Cat has been forced into an arranged marriage with William – a situation that comes with far more strings than even she could have anticipated, especially when she learns of his family’s intentions for them both.
Meanwhile, Max and the gargoyle investigate The Agency – a mysterious organisation that appears to play by its own rules – and none of them favourable to Society.
Over in Mundanus, Sam has discovered something very peculiar about his wife’s employer – something that could herald a change for everyone in both sides of the Split Worlds.
One of my favourite books this year, if not my favourite so far was Emma Newman’s Between Two Thorns. It’s no great secret that I think Emma is fabulous and that I love her Split Worlds, so it should come as no surprise that I loved Any Other Name. What I hadn’t expected was the direction the book took and the twists Newman added to the story. Discussing the book will inevitably give spoilers for the first one, so be warned. If you want to remain unspoiled clicking away now would be advisable.
Plot-wise there are three strands, just as in Between Two Thorns, to wit a strand featuring Sam and his attempts to discover his wife’s employer’s secrets; one featuring Max and Gargoyle and their investigation into the murders at the Chapterhouse; and one featuring Cathy and Will on the way to the altar and their assignment from Will’s Patroon. Unlike last time they don’t seem to interact as much, but some of the scenes where they do intersect are climactic and very cool.
Like Between Two Thorns, this book starts off from Sam’s point of view. And within five pages I just wanted to shake him and yell “Sam! Have you learnt nothing!?”, because he made some really stupid decisions, well-intentioned, but rather naive. Despite this, I enjoyed Sam’s journey through this book. I love Sam; he’s our every-man character that feels the same sense of wonder at this new, magical world he’s landed it and he went to interesting places, both physically and emotionally. He also crossed streams quite a bit with Max and Gargoyle’s story. Gargoyle still stole every scene he was in, that great hulk of stone is my favourite character in the entire book. The banter between him and Max is fun, but what I find even more fascinating is paying attention to Gargoyle’s reactions when he’s observing whatever Max is doing. They create a lot of pathos for Max and can be quite touching. Like in the last book, I felt that the investigation into the Chapterhouse murders is a little underplayed. I would have expected for it to feature more. Instead Max spends about as much time figuring out what is going on with Sam and the situation with Lord Iron. That isn’t to say that they didn’t discover a lot, because they truly did, but it was less overt than I’d expected.
For me the most enjoyable and most important story arc was Cathy and Will’s. It had such an Austen-esque feel, with lots of mutual misunderstandings, well-meaning interference and even a (sort-of) villain ready to make off with the groom. In the last book I was all for a romance between Cathy and Sam, but now I’m shipping Will and Cathy all the way. I wanted them to fall in love so much and I still have my hopes up. It’s hard because I get Cathy’s anger at being forced to comply with a marriage she doesn’t desire and her general disgust at the state of Nether Society, because inequality much? But on the other hand, Will is so lovely and he really tries to win Cathy over. In fact, I suspect he’s genuinely falling for her. But Cathy and Will’s arc is about far more than will they/won’t they fall in love, it’s also has some interesting politicking and plotting going on. I loved the Alba Rosa’s addition in the form of Amelia and her brother Cornelius. They make for a confusing factor in the narrative, since they seem innocent and victims of circumstance, but on the other hand they’re scheming to regain their position in society. In short, there is intrigue galore.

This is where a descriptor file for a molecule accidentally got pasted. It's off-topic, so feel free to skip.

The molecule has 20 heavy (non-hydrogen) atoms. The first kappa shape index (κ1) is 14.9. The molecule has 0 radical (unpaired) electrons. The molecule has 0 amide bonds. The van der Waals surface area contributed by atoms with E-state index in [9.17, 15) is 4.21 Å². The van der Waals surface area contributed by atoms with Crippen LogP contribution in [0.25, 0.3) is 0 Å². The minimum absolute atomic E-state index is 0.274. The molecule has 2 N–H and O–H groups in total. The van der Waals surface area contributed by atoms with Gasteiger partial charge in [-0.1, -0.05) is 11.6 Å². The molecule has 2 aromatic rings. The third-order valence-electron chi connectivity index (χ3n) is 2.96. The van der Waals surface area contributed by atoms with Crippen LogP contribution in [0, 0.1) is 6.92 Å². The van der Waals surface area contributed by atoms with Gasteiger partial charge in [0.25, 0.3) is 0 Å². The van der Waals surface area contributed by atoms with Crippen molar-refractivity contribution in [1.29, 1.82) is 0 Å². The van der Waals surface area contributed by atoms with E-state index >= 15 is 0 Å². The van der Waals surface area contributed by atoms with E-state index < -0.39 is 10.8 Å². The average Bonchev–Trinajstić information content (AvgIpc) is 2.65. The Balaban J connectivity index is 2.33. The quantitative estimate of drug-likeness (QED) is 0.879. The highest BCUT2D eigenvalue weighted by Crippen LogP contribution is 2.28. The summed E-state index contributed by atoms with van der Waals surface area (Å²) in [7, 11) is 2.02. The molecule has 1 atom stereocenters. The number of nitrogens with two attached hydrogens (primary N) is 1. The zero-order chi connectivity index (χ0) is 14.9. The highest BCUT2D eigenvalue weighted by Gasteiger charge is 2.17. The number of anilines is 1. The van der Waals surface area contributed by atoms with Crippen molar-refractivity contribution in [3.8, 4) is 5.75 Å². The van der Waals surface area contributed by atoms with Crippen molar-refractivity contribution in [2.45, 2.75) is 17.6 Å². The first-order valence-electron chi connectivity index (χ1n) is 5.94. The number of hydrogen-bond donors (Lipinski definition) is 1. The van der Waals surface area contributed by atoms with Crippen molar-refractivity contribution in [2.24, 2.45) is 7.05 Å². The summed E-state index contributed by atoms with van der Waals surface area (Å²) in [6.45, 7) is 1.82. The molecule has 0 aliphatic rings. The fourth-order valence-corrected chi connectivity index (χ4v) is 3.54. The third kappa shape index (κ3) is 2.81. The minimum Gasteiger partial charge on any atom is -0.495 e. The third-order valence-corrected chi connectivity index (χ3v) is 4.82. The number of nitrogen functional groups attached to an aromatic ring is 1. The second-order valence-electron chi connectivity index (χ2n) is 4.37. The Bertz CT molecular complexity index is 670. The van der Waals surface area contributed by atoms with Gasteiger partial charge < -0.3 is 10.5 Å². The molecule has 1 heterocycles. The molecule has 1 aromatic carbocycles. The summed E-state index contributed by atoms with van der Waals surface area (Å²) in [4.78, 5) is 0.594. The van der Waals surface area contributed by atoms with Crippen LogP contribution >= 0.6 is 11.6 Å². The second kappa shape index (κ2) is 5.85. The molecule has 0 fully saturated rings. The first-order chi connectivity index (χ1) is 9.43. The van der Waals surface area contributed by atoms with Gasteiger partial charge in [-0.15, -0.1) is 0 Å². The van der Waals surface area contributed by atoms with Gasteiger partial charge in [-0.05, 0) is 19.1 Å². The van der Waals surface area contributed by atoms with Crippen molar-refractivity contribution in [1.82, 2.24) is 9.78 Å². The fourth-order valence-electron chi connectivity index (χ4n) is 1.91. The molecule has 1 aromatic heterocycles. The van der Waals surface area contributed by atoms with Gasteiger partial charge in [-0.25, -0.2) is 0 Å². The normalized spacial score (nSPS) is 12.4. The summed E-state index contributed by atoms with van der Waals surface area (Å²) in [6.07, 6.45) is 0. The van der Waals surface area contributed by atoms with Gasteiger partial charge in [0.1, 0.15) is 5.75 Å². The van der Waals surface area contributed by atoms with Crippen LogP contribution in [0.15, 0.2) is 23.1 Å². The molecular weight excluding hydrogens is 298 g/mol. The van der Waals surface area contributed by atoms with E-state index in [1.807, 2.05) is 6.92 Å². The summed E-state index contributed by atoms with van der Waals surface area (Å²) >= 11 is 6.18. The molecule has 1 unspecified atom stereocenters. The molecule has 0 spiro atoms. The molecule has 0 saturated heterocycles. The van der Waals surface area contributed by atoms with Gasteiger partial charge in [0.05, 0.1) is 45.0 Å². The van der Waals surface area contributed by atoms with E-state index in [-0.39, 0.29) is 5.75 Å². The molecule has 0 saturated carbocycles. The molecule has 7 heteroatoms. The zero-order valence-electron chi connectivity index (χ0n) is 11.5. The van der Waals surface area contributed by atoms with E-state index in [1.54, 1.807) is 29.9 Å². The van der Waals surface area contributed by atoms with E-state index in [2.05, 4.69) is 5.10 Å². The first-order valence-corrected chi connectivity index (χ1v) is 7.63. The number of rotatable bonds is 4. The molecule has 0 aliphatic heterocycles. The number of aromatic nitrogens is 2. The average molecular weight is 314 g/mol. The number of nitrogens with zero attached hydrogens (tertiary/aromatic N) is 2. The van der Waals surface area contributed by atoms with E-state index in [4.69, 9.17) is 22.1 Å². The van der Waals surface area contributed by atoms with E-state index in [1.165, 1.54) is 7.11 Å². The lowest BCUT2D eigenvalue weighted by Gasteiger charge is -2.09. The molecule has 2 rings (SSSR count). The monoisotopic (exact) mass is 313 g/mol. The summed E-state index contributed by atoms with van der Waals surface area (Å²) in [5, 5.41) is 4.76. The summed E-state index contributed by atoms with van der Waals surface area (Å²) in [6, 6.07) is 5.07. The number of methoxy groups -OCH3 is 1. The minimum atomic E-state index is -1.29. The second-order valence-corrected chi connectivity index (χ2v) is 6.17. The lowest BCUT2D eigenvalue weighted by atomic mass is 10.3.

To return to Cathy’s desire to break free from the Nether, to be an independent, self-reliant woman in the Mundane and to further women’s rights there, I love that during the book she has her eyes opened to the fact that perhaps the ladies of the Nether need her to fight for their equality even more than women in the Mundane. The realisation that she has to let go of her dream of the Mundane and remain in the Nether slowly creeps up on her and it dawns on her that here is an even larger task waiting just for her. I love the fact that gender equality – something so relevant to current discussions in the SFF community – plays such a large part in Cathy’s motivations. However it did raise the question, are there no LGBT people in the Nether? No Fae? How about people (or Fae) of colour? Then again, the fact I assume the characters are straight and white, because Newman doesn’t state otherwise, perhaps says more about me than about the book. Still, in one so begeistered by the battle for equality, Cathy’s sole focus on gender seems a bit too narrow. Update: Mulling over my review last night, I realised there are LGBT people in the Nether, as evidenced in one of the Split Worlds short stories, we just haven’t encounter any in the books so far.
Despite the points raised above, I think I loved Any Other Name even more than Between Two Thorns, if that’s possible. The book just made me happy and while that is a completely emotional response and impossible to underpin with any arguments, it’s what makes me overlook whatever flaws there might have been. Any Other Name was engaging, funny, romantic, and imaginative and placed Emma Newman solidly on my must-read list of writers. I can’t wait for the conclusion to this story in October, when All is Fair is released. In the meantime, I think I’ll go and reread some of the short stories set in the Split Worlds.
This book was provided for review by the publisher.